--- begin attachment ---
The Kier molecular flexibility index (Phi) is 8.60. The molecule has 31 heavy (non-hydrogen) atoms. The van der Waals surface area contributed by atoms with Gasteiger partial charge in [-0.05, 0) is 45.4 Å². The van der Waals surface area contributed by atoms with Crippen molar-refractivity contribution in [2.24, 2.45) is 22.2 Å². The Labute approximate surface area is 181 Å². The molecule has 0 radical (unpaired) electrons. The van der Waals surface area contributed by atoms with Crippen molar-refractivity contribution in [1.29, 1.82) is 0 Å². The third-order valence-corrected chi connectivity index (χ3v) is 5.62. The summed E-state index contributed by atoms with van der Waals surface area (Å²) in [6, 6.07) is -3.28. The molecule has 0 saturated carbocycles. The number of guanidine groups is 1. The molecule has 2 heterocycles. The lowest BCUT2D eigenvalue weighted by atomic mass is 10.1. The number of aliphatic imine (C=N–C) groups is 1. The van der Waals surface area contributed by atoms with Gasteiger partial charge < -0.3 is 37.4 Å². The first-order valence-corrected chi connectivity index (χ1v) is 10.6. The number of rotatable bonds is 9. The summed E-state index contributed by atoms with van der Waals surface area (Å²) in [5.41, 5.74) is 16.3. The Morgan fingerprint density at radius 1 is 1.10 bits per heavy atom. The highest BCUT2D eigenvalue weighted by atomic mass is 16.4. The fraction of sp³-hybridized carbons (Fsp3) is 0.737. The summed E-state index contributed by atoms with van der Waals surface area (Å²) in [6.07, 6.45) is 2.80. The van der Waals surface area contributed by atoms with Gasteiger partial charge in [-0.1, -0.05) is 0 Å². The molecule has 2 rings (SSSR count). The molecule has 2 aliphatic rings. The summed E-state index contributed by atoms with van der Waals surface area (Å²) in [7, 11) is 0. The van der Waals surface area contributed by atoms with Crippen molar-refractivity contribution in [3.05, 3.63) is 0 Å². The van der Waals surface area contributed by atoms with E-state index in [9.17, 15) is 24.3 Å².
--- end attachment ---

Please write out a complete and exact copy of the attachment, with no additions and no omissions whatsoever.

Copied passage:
The Kier molecular flexibility index (Phi) is 8.60. The molecule has 31 heavy (non-hydrogen) atoms. The van der Waals surface area contributed by atoms with Gasteiger partial charge in [-0.05, 0) is 45.4 Å². The van der Waals surface area contributed by atoms with Crippen molar-refractivity contribution in [2.24, 2.45) is 22.2 Å². The Labute approximate surface area is 181 Å². The molecule has 0 radical (unpaired) electrons. The van der Waals surface area contributed by atoms with Crippen molar-refractivity contribution in [1.29, 1.82) is 0 Å². The third-order valence-corrected chi connectivity index (χ3v) is 5.62. The summed E-state index contributed by atoms with van der Waals surface area (Å²) in [6, 6.07) is -3.28. The molecule has 0 saturated carbocycles. The number of guanidine groups is 1. The molecule has 2 heterocycles. The lowest BCUT2D eigenvalue weighted by atomic mass is 10.1. The number of aliphatic imine (C=N–C) groups is 1. The van der Waals surface area contributed by atoms with Gasteiger partial charge < -0.3 is 37.4 Å². The first-order valence-corrected chi connectivity index (χ1v) is 10.6. The number of rotatable bonds is 9. The summed E-state index contributed by atoms with van der Waals surface area (Å²) in [5.41, 5.74) is 16.3. The Morgan fingerprint density at radius 1 is 1.10 bits per heavy atom. The highest BCUT2D eigenvalue weighted by atomic mass is 16.4. The fraction of sp³-hybridized carbons (Fsp3) is 0.737. The summed E-state index contributed by atoms with van der Waals surface area (Å²) in [6.07, 6.45) is 2.80. The van der Waals surface area contributed by atoms with Gasteiger partial charge in [-0.1, -0.05) is 0 Å². The molecule has 2 rings (SSSR count). The molecule has 2 aliphatic rings. The summed E-state index contributed by atoms with van der Waals surface area (Å²) in [7, 11) is 0. The van der Waals surface area contributed by atoms with Crippen molar-refractivity contribution in [3.05, 3.63) is 0 Å². The van der Waals surface area contributed by atoms with E-state index in [9.17, 15) is 24.3 Å².